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Optimization of protocols for DNA extraction from fecal samples

High-throughput sequencing offers new possibilities in molecular ecology and conservation studies. However, its potential has not yet become fully exploited for noninvasive studies of free–ranging animals, such as those based on feces. High–throughput sequencing allows sequencing of short DNA fragments and could allow simultaneous genotyping of a very large number of samples and markers at a low cost. The application of high throughput genotyping to fecal samples from wildlife has been hindered by several labor intensive steps. Alternative protocols which could allow higher throughput were evaluated for two of these steps: sample collection and DNA extraction. Two different field sampling and seven different DNA extraction methods were tested on grey wolf (Canis lupus) feces. There was high variation in genotyping success rates. The field sampling method based on surface swabbing performed much worse than the extraction from a fecal fragment. In addition, there is a lot of room for improvement in the DNA extraction step. Optimization of protocols can lead to very much more efficient, cheaper and higher throughput noninvasive monitoring. Selection of appropriate markers is still of paramount importance to increase genotyping success. informacion[at] Sarabia et al (2020) Towards high-throughput analyses of fecal samples from wildlife. Animal Biodiver Conserv 43.2: 271–283 Doi 10.32800/abc.2020.43.0271
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Broodmate aggression and life history variation in accipitrid birds of prey

Broodmate aggression and life history variation in accipitrid birds of prey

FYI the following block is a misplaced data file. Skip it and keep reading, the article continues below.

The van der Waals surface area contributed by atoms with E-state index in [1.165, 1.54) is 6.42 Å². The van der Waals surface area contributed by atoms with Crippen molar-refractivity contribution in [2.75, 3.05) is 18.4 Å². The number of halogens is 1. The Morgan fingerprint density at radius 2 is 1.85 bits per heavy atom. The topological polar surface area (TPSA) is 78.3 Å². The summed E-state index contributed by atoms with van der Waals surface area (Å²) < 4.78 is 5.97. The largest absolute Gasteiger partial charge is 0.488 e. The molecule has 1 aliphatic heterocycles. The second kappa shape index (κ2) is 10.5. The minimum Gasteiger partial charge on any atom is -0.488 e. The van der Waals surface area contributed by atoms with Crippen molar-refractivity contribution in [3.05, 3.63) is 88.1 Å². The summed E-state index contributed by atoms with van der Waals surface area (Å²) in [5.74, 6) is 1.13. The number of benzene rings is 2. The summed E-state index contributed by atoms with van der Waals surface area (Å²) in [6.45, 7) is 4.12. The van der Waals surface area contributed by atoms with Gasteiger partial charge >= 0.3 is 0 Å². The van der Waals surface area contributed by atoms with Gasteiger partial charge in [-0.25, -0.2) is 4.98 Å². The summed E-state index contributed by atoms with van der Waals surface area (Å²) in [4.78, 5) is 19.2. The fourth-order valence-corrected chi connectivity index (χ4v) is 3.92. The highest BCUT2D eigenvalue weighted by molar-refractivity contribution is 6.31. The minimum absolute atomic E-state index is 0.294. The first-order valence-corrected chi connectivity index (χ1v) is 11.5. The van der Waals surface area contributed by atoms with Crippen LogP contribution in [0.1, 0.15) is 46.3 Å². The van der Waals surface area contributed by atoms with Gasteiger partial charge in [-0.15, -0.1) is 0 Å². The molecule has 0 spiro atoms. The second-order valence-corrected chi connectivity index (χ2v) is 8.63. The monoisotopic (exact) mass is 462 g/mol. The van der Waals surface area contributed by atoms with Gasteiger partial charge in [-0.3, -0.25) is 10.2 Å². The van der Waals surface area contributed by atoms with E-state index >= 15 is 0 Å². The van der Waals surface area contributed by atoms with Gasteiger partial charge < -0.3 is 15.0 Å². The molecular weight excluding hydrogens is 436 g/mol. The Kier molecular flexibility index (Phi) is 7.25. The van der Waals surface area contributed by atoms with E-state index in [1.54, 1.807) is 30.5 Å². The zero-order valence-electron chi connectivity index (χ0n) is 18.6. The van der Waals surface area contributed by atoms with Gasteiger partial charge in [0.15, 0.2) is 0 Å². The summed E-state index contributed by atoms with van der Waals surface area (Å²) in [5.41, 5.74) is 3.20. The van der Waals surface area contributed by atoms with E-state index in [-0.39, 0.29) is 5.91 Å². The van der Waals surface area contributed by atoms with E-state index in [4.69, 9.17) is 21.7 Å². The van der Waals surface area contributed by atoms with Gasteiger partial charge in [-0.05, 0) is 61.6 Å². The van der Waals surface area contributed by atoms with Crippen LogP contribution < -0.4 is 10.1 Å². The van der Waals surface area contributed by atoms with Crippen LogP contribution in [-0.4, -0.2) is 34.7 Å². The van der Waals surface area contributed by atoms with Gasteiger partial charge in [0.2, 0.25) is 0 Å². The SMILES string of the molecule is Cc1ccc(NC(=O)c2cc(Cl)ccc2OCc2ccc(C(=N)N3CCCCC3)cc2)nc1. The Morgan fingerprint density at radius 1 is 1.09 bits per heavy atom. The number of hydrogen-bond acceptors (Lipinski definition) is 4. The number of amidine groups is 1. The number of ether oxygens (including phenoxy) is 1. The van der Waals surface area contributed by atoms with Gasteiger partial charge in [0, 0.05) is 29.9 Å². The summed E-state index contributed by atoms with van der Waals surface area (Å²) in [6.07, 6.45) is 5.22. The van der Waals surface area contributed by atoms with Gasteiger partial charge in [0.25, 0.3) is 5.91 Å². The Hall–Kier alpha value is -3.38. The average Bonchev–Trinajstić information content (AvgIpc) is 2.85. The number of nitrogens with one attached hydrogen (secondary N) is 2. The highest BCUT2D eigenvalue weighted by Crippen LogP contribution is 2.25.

Aggressive sibling competition for parental food resources is relatively infrequent in animals but highly prevalent and extreme among certain bird families, particularly accipitrid raptors (Accipitriformes). Intense broodmate aggression within this group is associated with a suite of traits including a large adult size, small broods, low provisioning rates, and slow development. In this study, phylogenetic comparative analyses are applied to assess the relative importance of several behavioral, morphological, life history, and ecological variables as predictors of the intensity of broodmate aggression in 65 species of accipitrid raptors. The study shows that intensity of aggression increases in species with lower parental effort (small clutch size and low provisioning rates), while size effects (adult body mass and length of nestling period) are unimportant. Intense aggression is more closely related to a slow life history pace (high adult survival coupled with a restrained parental effort), rather than a by?product of allometry or food limitation. Consideration of several ecological variables affecting prey abundance and availability reveals that certain lifestyles (e.g., breeding in aseasonal habitats or hunting for more agile prey) may slow a species' life history pace and favor the evolution of intense broodmate aggression. informacion[at] Redondo et al (2019) Broodmate aggression and life history variation in accipitrid birds of prey. Ecol Evol